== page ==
Tuesday, 30 May 2006

Honours scandal

There has been a lot of fuss in the UK Press recently about the way honours and peerages are distributed. And horror of all horrors, it has even been suggested that money is involved.

I really don't see what all the fuss is about. This sort of selection has been used for a couple of hundred years by nearly all clubs and societies as standard practice. You can't join most clubs or societies unless you pay a subscription. Some clubs and societies are open to anyone who pays the sub, while others have additional qualifications.

A few examples: provided you pay £31 a year you can join the RSPB. If you pay £45 a year, and can show a genuine interest in Natural history, and get two existing members to sign your application, you can become a Fellow of the Linnean Society of London, and put FLS after your name. To become a Fellow of the Institute of Biology (and be able to put FIBiol after your name) you need to be able to fill out a complex form demonstrating your professional qualifications and experience (see http://www.iob.org/downloads/851.pdf) and then pay £132 a year. All these are transparent and straightforward.

And surely that is where the honours systems fall down -- they are not open, transparent, or straight forward. If getting a peerage required a degree, x years experience, and payment of £500,000 to a good cause, and £500,000 to a political party, there would be no problem, we would all know what was involved; the cost of an OBE, MBE etc would all be pro rata, and some would involve no financial commitment. If a fellowship of the Royal Society required a PhD and 50 published papers and a payment of y thousand pounds, again , I see no problem. But when both systems are limited by numbers, subject to political bias, political correctness, and numerous other unquantifiable, secretive biases, there are bound to be problems. While all honours are currently handed out on the basis of unquantified personal judgements, there is bound to be disquiet, disgruntlement and dissatisfaction.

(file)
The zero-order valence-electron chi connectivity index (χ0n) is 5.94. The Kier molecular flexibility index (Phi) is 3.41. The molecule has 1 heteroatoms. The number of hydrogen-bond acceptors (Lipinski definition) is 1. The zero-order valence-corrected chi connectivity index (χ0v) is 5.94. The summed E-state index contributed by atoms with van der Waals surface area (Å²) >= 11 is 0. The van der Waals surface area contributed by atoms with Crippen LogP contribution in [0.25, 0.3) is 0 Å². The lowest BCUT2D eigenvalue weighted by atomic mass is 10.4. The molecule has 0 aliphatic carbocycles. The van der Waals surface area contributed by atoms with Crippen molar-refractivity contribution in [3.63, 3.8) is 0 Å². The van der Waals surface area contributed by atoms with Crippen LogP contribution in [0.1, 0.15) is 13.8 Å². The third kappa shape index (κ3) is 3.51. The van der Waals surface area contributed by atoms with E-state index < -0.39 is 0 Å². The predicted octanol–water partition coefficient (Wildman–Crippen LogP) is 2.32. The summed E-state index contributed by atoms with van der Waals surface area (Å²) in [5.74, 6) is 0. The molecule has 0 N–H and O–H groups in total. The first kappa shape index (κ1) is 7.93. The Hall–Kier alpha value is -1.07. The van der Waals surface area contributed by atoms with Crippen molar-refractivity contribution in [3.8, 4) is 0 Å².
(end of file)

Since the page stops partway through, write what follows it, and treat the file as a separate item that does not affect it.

In fact, when the systems were created they were much more open and transparent. You knew that if you lent a medieval king a few thousand ducats, or killed a few of his enemies, you might get a knighthood or even a dukedom, and when the Royal Society was created, virtually anyone with a reasonable scientific background could become a member (provided they came from the right social background.)

Within the WLT we practice this in a minor way -- anyone can become a Partner, by donating a minimum of £5 a month, and we will name a reserve for a donation of £5000 or more. Yes, it is buying prestige perhaps, but at least it is totally open and transparent.

1 comment:

  1. The Stuart kings had the right idea, perhaps revealing their Scotch origin. James I appointed 200 English baronets in 1611 when he needed money to pay for the soldiers pacifying Ireland. So each baronet had to pay for the upkeep of 30 soldiers for 3 years =£1095. In 1625 Charles I created Scottish barons who paid 2000 marks to support six settlers in Nova Scotia for two years.

    Payment for favours was acceptable then but nowadays there are rules against it. Perhaps there could be three degrees of peerage to make it clear: hereditary, emeritus and